Friday, 30 April 2010

The Muay Thai experience

It seems to be almost a rite of passage for the backpacker to take in a Muay Thai fight. However, I never quite fitted into that backpacker category (having first lived/worked in Bangkok and then making many repeat visits). And in all my many visits to the country, one of the “must-dos” that I had never done was to go to a Muay Thai fight.

So on our family’s most recent visit my father-in-law agreed to take me, which saved a whole lot of hassle and money. We went to Lumpini stadium, just down the road from the main entrance to Lumpini Park. Its incredibly chaotic outside on fight night, with foreigners, Thais and touts mingling. Usually the “farangs” are told they can only buy ringside seats and pay a hugely inflated price for these. Many people don’t mind as these seats get you closer to the action. The F-i-L got us the ringside seats for the Thai price, bonus.

So in we went, about 10-15 minutes before the action started so I took a few cheeky photos, including the obligatory one of me sitting on the mat. A couple of French girls saw me and asked me to take a photo of them sitting on the mat. Faster than a speeding bullet, the security guard appeared and said “Lady no sit”! Essentially ladies aren’t allowed in the ring or to sit on the mat. They looked somewhat unimpressed!

The usual card at these events starts off with a couple of Western boxing matches, now I don’t like this form of boxing at the best of times, and watching two nobodies slug it out didn’t appeal to me at all. So while this was going on I went for a lager.

At the end of these fights, suddenly the hardcore support came flooding into the stadium and that’s when the night really starts. The music blares, the illicit gambling gets going, shifty looking men on their mobiles are milling about, the press line up around the ring. Then the first pair of contenders entered the arena and began their intriguing pre-fight routine. They perform a kind of dance around the ring to some music, which is a way of paying respect to their family and trainer. Each fight consists of rounds like Western boxing and usually the first few are fairly low-key with the contenders sparring. Not until the final two rounds does it start to heat up, and boy does it get vicious! Here’s where the crowd really gets involved, every kick, every punch greeted with a roar…each louder than the last. The family of each fighter is in a small pen close to the ring, they feel every blow too.

In the final round of the first fight I actually spent more time looking round at the people in the standing area!

As you’d expect, the further you get into the card, the better the fighters are and the more lively the crowd gets. Even though we were in the supposedly more upscale ringside seats, we found ourselves leaping up and shouting with the crowd, such is the atmosphere in this place.

One downside is that it’s really difficult to get clear photos of the action. One obvious problem is that your subjects are constantly on the move, but most modern cameras can get around that. The other problem is the poor quality lighting in the arena, which is essentially a few fluorescent strip lights dangling precariously very low down over the ring.

I’d thoroughly recommend a visit here, if you’re not too squeamish, the fighters can come out with some nasty bruising and cuts. If you know a Thai person, see if they’ll take you as it may work out cheaper.

South East Asia photos on my website,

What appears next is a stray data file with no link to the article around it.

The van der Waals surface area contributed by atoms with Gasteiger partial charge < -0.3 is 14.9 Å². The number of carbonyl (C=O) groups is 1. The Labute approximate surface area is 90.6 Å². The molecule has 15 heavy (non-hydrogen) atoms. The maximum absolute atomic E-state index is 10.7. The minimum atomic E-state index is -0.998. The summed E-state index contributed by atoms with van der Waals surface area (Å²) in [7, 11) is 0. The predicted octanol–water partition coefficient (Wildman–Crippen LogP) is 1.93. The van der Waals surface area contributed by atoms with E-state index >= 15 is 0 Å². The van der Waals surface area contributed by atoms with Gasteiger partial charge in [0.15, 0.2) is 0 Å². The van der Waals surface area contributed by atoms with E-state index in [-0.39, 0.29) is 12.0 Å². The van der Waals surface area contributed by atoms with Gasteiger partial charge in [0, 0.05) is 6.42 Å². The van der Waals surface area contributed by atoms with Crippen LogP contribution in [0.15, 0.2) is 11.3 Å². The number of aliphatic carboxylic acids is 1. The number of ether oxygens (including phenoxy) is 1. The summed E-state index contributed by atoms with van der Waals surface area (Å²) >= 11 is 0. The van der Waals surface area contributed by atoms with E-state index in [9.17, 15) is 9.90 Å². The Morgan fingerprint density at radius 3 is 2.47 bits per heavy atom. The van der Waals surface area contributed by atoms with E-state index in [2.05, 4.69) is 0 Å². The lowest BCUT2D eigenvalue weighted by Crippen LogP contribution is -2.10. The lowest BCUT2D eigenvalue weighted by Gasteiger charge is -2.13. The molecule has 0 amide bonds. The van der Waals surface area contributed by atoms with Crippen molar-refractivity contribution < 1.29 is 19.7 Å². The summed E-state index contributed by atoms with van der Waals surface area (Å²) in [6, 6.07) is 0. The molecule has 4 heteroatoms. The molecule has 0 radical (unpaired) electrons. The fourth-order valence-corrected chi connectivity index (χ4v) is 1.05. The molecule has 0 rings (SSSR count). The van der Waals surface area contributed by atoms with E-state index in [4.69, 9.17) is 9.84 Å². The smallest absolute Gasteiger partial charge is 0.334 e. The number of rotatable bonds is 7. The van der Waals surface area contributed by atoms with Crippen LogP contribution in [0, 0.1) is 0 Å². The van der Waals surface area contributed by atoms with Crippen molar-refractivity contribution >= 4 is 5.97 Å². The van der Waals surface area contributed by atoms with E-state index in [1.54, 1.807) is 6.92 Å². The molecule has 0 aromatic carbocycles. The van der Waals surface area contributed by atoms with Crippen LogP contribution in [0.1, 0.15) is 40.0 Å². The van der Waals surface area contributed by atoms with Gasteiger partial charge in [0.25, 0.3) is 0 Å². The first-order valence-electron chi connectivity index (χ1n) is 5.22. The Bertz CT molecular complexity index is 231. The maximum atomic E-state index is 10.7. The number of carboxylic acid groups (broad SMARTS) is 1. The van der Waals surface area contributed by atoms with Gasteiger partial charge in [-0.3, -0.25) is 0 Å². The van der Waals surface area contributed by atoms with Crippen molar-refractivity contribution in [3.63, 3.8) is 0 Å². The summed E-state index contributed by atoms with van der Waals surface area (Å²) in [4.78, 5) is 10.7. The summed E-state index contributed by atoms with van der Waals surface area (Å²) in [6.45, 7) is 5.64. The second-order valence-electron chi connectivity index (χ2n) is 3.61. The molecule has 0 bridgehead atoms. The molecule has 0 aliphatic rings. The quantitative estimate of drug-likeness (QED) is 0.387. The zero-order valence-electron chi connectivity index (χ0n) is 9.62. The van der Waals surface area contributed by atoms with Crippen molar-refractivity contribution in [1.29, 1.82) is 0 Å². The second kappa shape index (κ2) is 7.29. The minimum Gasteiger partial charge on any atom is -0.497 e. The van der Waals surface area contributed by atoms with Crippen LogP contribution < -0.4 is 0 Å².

My blog -

Free iPod, iPhone or Touch -

Monday, 26 April 2010

Should a tourist visit Bang Kwang

Bang Kwang Central Prison, Bangkok is alternatively known as the Bangkok Hilton. There is a long standing debate raging on whether this is a tourist attraction in itself and whether it’s right or wrong for tourists/travellers to pay a visit to somebody they don’t know.

Some would say the prisoner’s deserve a visit, some kind of contact with the outside world. Others say “let them rot”, they committed a crime and deserve to be punished. Should a prison, in any country, be considered some kind of attraction or be off limits to those without good reason to visit an inmate? I shan’t attempt to answer that question here, but can share my experience.

I have visited the prison, in a more official capacity and can pass on my experience of dealing with prison officials, red tape etc. If anyone wants full details on the process, leave me a comment on this post and I’ll reply in full. Essentially though you can just turn up (Monday – Friday 0930 – 1130 and 1330 to 1430) and you will be permitted a meeting with whomever you chose (it helps if you know the inmates name beforehand). Bring some ID with you. These visits are conducted across a fenced off divide and involve a lot of shouting to get yourself heard.

Visits to prisoners in solitary confinement or hospital wing are Friday only (and need to be arranged in advance if in solitary).

If you wish to actually go “inside” the prison and have contact with an inmate you need to arrange well in advance through the appropriate embassy. Bear in mind that these types of visits are severely limited and usually only available once or twice per year per prisoner. Unless you are a close relative of an inmate don’t apply for one of these visits because they won’t be allowed any more.

As with anything, get there early to allow officials plenty of time to process you, bearing in mind there is usually a large crowd of locals visiting their friends and family. Treat officials with respect, no smart remarks about the Thai judicial system, they will see you sharply removed! You are permitted to make a donation to the inmate or bring a small gift for them, check the list of prohibited items beforehand.

To get there take a river express boat to Nonthaburi pier, walk straight upon exiting the terminal and take the first left.

That’s the “how to”. Whether you should visit or not is another matter…!

South East Asia photos on my website,

My blog -

Free iPod, iPhone or Touch -

Friday, 23 April 2010

Bangkok explosions

A series of grenade explosions hit the Silom area of Bangkok on Thursday 22nd April, three of which apparently fell through the roof of Sala Daeng skytrain station. After a tense stand off, the red shirts agreed to move back slightly from their barricades.